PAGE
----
You was driving someone else's car and you crashed it. OK, these things happen. It's only natural that you're now wondering what the consequences of your actions might be; so what do you do now?
You was insured - wasn't you?
First things first, it's important that you exchange details with any other parties involved and inform the police if necessary (you should, if anyone is injured). Of course, we're all hoping that you've got insurance, but if you haven't, well, you might want to start packing your bags and planning your escape to a country with no extradition treaty.
I am joking of course; but if you haven't you're in trouble. If the accident was your fault you will be liable for any costs involved, such a car repairs (or replacement); and any other financial losses suffered by other people as a consequence of the accident, including possible medical costs and compensation for any injured parties. That sounds draconian, but it's what insurance is there for in the first place.
The penalties if you wasn't
Even if you were not responsible you could still be charged with driving without insurance, which carries heavy penalties. You would also drop the car owner in it as well; allowing someone to drive a vehicle without insurance is a very serious offence too. Driving without insurance is a criminal offence in the UK, carrying with it a fine of up to £5,000 and six penalty points on your licence.; the car owner would face similar punishment. Not to mention the fact that the car might well be impounded by the police, and end up in a crusher.
You have? You might still have a huge bill to pay though!
Assuming that you do indeed have insurance, the next course of action is to get in touch with your insurance company and let them know what's happened. However; unless you have a very unusual policy, a provision for driving vehicles that don't belong to you will most probably provide just third party cover only. This means that the insurer will settle third party claims - but you will be left to pick up the bill for repairing (or even replacing) the car you've borrowed. If you can't, or won't, it could spoil a beautiful friendship.
This applies, however, only if you actually are insured. Not every policy covers cars owned by someone else, and there are often restrictive clauses. For example: some may limit maximum engine sizes that they allow; others may specify that the vehicle must, or must not, be owned by a close family member. It's absolutely vital, therfore, that you thoroughly read through the terms and conditions of your insurance policy to find out just what is covered, and what is not (and you should do this anyway: many drivers still don't!) before assuming that you are, indeed, able to drive someone else's car legally.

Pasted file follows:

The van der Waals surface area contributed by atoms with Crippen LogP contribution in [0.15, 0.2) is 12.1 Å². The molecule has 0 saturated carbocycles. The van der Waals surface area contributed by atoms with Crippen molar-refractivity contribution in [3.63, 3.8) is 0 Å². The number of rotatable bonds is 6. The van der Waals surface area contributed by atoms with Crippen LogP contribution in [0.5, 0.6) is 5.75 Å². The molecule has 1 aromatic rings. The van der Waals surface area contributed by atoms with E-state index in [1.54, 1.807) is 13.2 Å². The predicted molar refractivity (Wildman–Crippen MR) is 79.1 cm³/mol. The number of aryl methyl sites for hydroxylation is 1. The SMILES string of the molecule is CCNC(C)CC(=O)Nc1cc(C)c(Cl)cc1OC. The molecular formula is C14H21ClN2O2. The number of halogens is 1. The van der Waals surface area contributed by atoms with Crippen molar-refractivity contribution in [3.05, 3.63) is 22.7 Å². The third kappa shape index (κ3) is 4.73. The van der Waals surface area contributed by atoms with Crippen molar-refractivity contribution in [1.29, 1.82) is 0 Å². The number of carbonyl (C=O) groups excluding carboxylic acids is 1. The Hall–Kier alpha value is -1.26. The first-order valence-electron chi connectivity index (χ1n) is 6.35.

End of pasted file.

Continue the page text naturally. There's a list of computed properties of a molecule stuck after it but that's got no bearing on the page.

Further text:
How you avoid all this unpleasantness
The best way to be sure of your cover for someone else's car is, perhaps, to be named as another driver on the owner's policy; often this cover can be comprehensive, meaning that your only liability in the event of an accident would be for any policy excess. You could be covered then for the life of the policy.
An alternative would be to take out a short term policy yourself; these can cover vehicles that you don't own, and they may be useful if you have to drive that car at short notice, since cover can be arranged vey quickly online. These policies are offered for as little as an hour (perhaps not a good idea; it would be only too easy to go over the time limit if youy had any kind of delay) and several weeks. They do cost more per day of cover than a standard yearly policy, but they are far cheaper than paying for the consequences of being uninsured. You can get more information about short term policies here.